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Australia: “post-study work ops lacking”

Academics from one of Australia’s top 20 universities have warned the country could deter international students unless it improves access to post-study employment opportunities. The warning comes despite Australia introducing the most generous post-study work rights of any leading study destination last year.

The findings follow vast improvements to post-study work rights introduced last November

Cate Gribble and Jill Blackmore from Deakin University, Melbourne, interviewed 130 international students of nursing, accounting and engineering as well as employers, government officials and university staff.

They found foreign work experience was increasingly important to students and employers in countries such as China. However, many students were unhappy with their opportunities to gain practical experience in Australia before returning home, and said they lacked the contacts of their domestic peers.

“Students come with certain expectations that they will get employment, particularly if they come in a skill shortage area, but that is often not the case,” Blackmore told World News Australia.

“Students come with certain expectations that they will get employment”

“They have to go out and find an employer who’s prepared to sponsor them, and that is very difficult,” she said.

The researchers argue the government, providers and companies must create more work experience opportunities, or risk losing enrolments. ”I think international students might consider going to other places where there are more opportunities for work placements,” said Gribble.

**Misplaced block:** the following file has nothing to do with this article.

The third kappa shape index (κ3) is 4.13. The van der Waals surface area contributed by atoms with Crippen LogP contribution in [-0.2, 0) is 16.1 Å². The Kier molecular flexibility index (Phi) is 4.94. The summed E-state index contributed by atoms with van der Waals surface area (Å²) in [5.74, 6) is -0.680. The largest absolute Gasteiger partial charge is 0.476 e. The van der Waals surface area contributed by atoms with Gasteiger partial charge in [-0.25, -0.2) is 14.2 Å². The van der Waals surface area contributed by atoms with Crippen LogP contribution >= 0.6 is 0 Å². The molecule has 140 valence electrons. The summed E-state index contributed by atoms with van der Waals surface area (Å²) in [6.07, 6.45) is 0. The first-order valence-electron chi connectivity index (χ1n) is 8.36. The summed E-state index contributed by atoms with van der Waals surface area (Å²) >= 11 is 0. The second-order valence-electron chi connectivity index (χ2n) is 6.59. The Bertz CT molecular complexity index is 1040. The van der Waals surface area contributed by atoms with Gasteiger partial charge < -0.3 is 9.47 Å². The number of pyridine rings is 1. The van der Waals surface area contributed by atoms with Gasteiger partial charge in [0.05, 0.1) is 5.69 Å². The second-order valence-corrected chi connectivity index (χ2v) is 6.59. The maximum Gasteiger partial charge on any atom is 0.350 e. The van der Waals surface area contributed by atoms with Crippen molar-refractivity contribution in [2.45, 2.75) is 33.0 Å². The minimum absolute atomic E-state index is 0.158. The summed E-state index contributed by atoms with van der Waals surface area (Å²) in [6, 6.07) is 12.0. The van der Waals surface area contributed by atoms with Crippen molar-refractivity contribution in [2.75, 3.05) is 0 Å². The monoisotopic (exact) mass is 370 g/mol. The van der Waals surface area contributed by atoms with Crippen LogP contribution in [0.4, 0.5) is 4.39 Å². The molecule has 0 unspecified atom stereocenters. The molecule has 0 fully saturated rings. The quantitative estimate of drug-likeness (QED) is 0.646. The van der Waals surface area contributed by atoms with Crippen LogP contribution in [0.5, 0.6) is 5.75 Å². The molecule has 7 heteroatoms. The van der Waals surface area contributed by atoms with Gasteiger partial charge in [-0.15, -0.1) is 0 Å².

The findings follow vast improvements to post-study work rights introduced last November as part of reforms to stem an ongoing decline in overseas enrolments.

Bachelor degree students may now stay in the country and work for two years after graduation, master’s students for three years, and PHD students for four years. Professor Lesleyanne Hawthorne of Melbourne University said there was no “comparable offer from our competitors” and that problems may lie with individual students.

“Every country has its own labour market needs and it will be about the attractiveness of the international student who applies,” she said.

“Every country has its own labour market needs”

There have been other positive signs for international job seekers, according to a Graduate Careers Australia survey in February. While the percentage of employers recruiting international graduates fell nearly 15% after the financial crisis and stayed flat in 2010, last year saw a climb of almost 12%.

However, employers admitted they were sometimes deterred from hiring foreign graduates due to concerns about retention or because they lacked citizenship.

Australia’s overseas student market is estimated to contribute around $15.7 billion to the economy. However enrolments have been hit by a persistently high dollar and visa concerns and fell in the year to February to 46,379 (down 8.9%).

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